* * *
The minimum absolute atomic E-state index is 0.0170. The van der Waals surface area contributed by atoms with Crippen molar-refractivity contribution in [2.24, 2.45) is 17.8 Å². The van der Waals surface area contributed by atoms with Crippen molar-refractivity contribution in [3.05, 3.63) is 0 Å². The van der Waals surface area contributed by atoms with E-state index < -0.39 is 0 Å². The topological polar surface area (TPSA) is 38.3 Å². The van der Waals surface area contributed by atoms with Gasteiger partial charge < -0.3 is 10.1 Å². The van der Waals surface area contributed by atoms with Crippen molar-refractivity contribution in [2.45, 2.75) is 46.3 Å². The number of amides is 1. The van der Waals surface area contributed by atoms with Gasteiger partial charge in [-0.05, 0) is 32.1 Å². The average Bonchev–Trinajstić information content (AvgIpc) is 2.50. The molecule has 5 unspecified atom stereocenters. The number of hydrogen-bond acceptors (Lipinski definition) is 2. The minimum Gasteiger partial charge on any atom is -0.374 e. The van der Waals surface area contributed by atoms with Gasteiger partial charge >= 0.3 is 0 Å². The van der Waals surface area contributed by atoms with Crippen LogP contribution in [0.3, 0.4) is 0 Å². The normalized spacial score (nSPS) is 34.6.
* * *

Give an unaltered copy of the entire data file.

The minimum absolute atomic E-state index is 0.0170. The van der Waals surface area contributed by atoms with Crippen molar-refractivity contribution in [2.24, 2.45) is 17.8 Å². The van der Waals surface area contributed by atoms with Crippen molar-refractivity contribution in [3.05, 3.63) is 0 Å². The van der Waals surface area contributed by atoms with E-state index < -0.39 is 0 Å². The topological polar surface area (TPSA) is 38.3 Å². The van der Waals surface area contributed by atoms with Gasteiger partial charge < -0.3 is 10.1 Å². The van der Waals surface area contributed by atoms with Crippen molar-refractivity contribution in [2.45, 2.75) is 46.3 Å². The number of amides is 1. The van der Waals surface area contributed by atoms with Gasteiger partial charge in [-0.05, 0) is 32.1 Å². The average Bonchev–Trinajstić information content (AvgIpc) is 2.50. The molecule has 5 unspecified atom stereocenters. The number of hydrogen-bond acceptors (Lipinski definition) is 2. The minimum Gasteiger partial charge on any atom is -0.374 e. The van der Waals surface area contributed by atoms with Gasteiger partial charge >= 0.3 is 0 Å². The van der Waals surface area contributed by atoms with Crippen LogP contribution in [0.3, 0.4) is 0 Å². The normalized spacial score (nSPS) is 34.6.